American Journal of Transplantation 2003; 3: 794–803                                                                         799
Matthews et al.

Pittsburgh transplant group) in kidney, pancreas, kidney/        most of our knowledge of the mechanisms of trans-
pancreas, and intestinal transplantations have revealed          plant tolerance induction have been conceptual or in the
that thymoglobulin may be more than ‘just’ an immuno-            context of animal models. These initial studies are our first
suppressive drug. Their studies suggest that thymoglobulin       glimpse at tolerance induction in humans. While there
induction therapy results in a requirement for significantly     have been some disappointments along the way,
less maintenance immunosuppression. More significantly,          there have already been some clinical successes. More
full drug withdrawal, as evidenced by a number of initial        importantly, both the failures and successes inform our
study reports using thymoglobulin, seems possible in             understanding of the mechanisms of tolerance induction
some cases, suggesting that the therapy may potentially          in the human transplant setting and help define the
induce donor-specific tolerance (78–82). Ongoing studies         problems that remain.
have been designed to complete the withdrawal of immuno-
suppressives following careful weaning protocols.                Another important lesson from these early trials is that
                                                                 there are many opportunities for progress that may be
                                                                 missed if safety and efficacy are the only endpoints of
Anti-CD45RB                                                      interest. Each trial, in fact, presents the opportunity to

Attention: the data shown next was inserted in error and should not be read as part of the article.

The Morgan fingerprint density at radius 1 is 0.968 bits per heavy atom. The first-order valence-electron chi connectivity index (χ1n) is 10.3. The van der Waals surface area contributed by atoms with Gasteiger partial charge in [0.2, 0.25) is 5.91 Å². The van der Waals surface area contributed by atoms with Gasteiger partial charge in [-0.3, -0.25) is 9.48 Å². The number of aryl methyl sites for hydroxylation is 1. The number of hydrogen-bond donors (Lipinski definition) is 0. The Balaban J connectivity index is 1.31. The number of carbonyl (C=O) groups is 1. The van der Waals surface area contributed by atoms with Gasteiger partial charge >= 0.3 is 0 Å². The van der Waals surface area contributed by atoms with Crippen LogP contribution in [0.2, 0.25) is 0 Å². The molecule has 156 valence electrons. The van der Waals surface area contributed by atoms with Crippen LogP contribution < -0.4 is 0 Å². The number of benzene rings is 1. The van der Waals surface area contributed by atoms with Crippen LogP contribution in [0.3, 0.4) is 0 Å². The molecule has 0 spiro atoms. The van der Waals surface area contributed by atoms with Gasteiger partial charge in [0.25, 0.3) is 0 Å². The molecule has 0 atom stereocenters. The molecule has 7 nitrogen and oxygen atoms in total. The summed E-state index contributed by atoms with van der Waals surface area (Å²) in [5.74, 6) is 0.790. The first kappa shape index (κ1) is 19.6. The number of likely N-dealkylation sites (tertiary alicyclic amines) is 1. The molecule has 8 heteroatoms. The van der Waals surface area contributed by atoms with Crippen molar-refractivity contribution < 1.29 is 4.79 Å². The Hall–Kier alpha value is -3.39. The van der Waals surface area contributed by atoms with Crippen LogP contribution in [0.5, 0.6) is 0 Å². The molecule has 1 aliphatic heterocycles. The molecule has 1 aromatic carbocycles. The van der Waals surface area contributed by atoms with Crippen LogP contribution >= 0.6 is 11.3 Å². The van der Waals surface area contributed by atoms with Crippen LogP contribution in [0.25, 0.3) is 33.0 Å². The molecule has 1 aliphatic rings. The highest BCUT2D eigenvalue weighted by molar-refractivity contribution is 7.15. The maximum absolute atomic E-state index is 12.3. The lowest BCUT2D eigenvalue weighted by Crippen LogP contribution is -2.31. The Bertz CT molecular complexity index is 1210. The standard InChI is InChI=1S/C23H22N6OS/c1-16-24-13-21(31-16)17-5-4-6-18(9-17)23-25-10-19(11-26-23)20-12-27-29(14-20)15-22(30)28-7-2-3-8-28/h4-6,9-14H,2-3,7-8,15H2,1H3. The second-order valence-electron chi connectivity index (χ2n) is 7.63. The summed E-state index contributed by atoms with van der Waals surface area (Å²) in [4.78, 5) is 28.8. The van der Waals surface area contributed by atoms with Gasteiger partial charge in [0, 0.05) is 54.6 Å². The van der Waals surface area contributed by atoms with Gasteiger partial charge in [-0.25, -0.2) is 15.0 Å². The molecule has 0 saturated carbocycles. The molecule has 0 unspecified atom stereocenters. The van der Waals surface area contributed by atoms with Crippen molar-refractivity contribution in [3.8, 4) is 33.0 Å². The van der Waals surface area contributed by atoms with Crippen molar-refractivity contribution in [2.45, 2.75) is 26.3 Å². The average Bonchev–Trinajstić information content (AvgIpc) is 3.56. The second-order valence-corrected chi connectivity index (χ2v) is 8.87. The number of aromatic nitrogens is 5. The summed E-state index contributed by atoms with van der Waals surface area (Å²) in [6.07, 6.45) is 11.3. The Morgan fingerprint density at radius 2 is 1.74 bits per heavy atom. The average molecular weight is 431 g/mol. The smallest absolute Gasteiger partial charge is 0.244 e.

While antilymphocyte antibodies (ALGs) such as thymo-            answer pressing questions related to the mechanisms of
globulin are powerful depleting therapies that have found        induction, loss, and maintenance of tolerance to allografts
widespread application, they are polyclonal, targeting mul-      in humans. Assays for gene expression, polymorphisms,
tiple surface molecules including CD2, CD3, CD4, C5,             cytokine expression, etc., that complement the clinical
CD8, CD11a/18, CD25, and CD74 (83,84). Significantly, a          trials will help guide future clinical trials. Such studies
significant proportion of the antibodies found in ALGs bind      may also evolve into specific assays for surrogate or pre-
to the leukocyte common antigen CD45 (85), a transmem-           dictive markers of tolerance that could help target ther-
brane protein tyrosine phosphatase involved in the cou-          apies to responsive individuals.
pling of signals from the T-cell receptor to the proximal
signaling apparatus. Anti-CD45RB antibodies have been            So where do we stand? There are currently immunosup-
shown to induce long-term survival and tolerance in              pressive protocols that are calcineurin inhibitor-free that
various experimental models of solid organ and islet trans-      result in long-term graft acceptance. Bone marrow trans-
plantation and xenotransplantation, and have been found          plant (BMT) protocols have been evaluated that in some,
to be efficacious in models of autoimmune diseases (86).         (albeit limited) cases patients have been removed from
Combined blockade with mAbs to both CD45RB and                   immunosuppression altogether. Indeed, it is now evident
CD40L has been found to result in a synergistic effect on        that bringing new tolerogenic agents into clinical testing in